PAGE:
When you monitor data for over 5,000 assets across 50 customer locations and both those numbers keep growing year over year, you have be innovative. ABT Power Management (ABT) supplies and maintains industrial batteries and charging systems for both material handling equipment and DC back-up power for data center and telecommunication applications. ABT’s previous systems and processes were struggling to keep pace with their rapidly expanding business needs and were impeding their growth. As a result, it was difficult to manage the assets in a comprehensive, data driven and timely manner. ABT knew that as they continued to grow, to be able to maintain their customers’ experience of reliable uptime, lower operating costs, reduced capital spending, and operational power would require an innovative, leading edge, automated solution. Mariner was enlisted to help ABT design and implement Remote Automatic Asset Management System (RAAMS).
From IaaS to PaaS with Microsoft Azure
Originally designed in 2013, RAAMS was largely an Infrastructure as a Service (IaaS) solution – a classic “on premise” design, residing in the cloud. IaaS was the most appropriate architecture available at that time. Information from ABT’s customers’ batteries and chargers was collected in Microsoft SQL Server Express databases located on ABT’s customers’ sites or hosted by a third party vendor.
At RAAMS’s core were three Virtual Machines (VM). The first VM provided a Microsoft SQL Server database in which data was loaded via FTP and linked servers. Comma Separated Value (CSV) files were placed directly into SQL Server file tables via FTP and moved through Microsoft Service Broker queues to populate data tables while linked servers were used to populate these same tables directly through Data Manipulation Language (DML) statements. A second VM contained Microsoft SQL Server Integration Services (SSIS), SQL Server Analysis Services (SSAS), SQL Server Master Data Services (MDS), SQL Server Reporting Services (SSRS) and a data warehouse which was refreshed twice daily. A third VM ran Tableau Server to support advanced visualization and analytics. This architecture worked well, but had some limitations. On the data warehouse side it was restricted to two data refresh runs per day. On the data collection side specialized knowledge of SQL Server and a great deal of cooperation from individual customer’s network administrators was required, meaning ABT didn’t have the control over nor simplicity in monitoring their assets.
The Microsoft Azure platform continues to evolve rapidly and the current and planned Platform as a Service (PaaS) offerings now have significant advantages over the IaaS model in meeting ABT’s needs in terms of capabilities, features and cost. Replacing FTP and linked servers with Microsoft Event Hubs and Stream Analytics means the only requirement to monitor a remote site is an internet connection minimizing the required interaction by the customer or ABT personnel.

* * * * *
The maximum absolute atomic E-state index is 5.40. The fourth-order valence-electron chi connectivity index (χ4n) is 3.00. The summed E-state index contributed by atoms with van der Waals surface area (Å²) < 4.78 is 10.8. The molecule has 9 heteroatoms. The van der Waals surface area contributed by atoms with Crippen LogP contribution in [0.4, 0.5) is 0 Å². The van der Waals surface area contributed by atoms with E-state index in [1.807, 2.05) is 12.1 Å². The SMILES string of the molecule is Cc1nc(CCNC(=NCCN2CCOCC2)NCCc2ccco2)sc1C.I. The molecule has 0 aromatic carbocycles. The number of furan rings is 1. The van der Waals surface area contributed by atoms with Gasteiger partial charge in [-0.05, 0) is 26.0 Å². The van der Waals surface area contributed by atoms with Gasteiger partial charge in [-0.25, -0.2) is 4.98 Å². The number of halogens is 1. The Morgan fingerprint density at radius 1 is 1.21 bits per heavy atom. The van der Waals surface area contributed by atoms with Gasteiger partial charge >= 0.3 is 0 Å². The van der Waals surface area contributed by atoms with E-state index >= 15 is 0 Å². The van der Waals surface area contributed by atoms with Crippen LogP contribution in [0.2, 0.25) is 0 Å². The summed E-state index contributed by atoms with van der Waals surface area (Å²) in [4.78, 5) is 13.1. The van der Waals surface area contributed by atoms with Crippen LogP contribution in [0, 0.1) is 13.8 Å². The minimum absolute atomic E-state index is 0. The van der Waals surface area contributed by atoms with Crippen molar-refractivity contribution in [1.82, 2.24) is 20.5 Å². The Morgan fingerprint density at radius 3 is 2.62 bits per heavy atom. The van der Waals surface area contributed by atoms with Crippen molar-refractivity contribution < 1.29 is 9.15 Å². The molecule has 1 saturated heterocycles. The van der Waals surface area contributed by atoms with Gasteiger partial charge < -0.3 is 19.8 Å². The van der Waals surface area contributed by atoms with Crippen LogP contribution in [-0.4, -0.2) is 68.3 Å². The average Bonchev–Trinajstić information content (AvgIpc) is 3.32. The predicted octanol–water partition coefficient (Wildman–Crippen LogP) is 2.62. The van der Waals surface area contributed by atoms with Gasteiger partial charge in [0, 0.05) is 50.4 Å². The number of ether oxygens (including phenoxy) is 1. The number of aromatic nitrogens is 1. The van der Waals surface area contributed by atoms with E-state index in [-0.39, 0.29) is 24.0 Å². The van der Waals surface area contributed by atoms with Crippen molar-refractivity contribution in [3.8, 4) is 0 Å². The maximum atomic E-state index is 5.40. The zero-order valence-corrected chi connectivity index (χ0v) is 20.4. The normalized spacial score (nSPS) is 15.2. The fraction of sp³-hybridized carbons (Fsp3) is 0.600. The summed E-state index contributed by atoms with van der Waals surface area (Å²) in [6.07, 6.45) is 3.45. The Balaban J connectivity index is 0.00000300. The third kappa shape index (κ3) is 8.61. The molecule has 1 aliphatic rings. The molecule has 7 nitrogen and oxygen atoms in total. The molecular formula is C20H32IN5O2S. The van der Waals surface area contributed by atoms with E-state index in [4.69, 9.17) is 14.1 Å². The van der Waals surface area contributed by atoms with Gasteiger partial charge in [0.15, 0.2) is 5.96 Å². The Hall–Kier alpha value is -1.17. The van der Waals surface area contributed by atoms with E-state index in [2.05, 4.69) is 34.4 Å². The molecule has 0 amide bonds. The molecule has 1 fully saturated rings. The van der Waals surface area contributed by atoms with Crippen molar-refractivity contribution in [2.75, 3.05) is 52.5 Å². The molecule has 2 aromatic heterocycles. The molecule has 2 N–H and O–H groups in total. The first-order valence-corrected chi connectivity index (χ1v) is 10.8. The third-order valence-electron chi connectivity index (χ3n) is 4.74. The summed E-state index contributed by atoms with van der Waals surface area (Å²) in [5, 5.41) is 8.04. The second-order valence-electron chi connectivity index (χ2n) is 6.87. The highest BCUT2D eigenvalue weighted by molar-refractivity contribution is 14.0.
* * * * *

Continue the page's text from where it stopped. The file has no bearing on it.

Elements of the Microsoft Azure IoT Suite
The release of the SQL Azure Data Warehouse allows real time reporting and decisions instead of data being refreshed only twice a day. SQL Azure Data Warehouse is also Polybase, which homogenizes access to SQL Azure databases, blob storage and Hadoop, handling all of the ways in which data may happen to arrive and removes limitations on the type and format of data that devices can report. A daily summary of work orders from a third party vendor can be written to blob storage and the steady stream of battery temperature telemetry can be placed in Hadoop throughout the day. In addition, PaaS works on a consumption based pricing model whereas the previous VMs were sized (and thereby priced) for the greatest anticipated workload. Moving to the consumption-based model yields significant cost savings.
As noted above, this new architecture leverages Microsoft Event Hubs and Stream Analytics, which are already available components of Microsoft’s Azure IoT Suite (IoT: Internet of Things) which is expected to be fully released later this year.
Subsequent articles will go into more depth about the Neuron Application, its interaction with Event Hubs and Stream Analytics and how it simplifies moving data from remote sites to the cloud. I’ll also delve into the SQL Azure Data Warehouse and how it can make real time data available to Power BI and Mobile and API Apps in Azure App Service to help drive decision making.
Learn more about Azure IoT and RAAMS
To learn more about ABT’s RAAMS and how it has positively affected their business, read the blog posts, Power Up with IoT from Microsoft’s IoT team and Predictive Maintenance with IoT in the Midmarket from Mariner.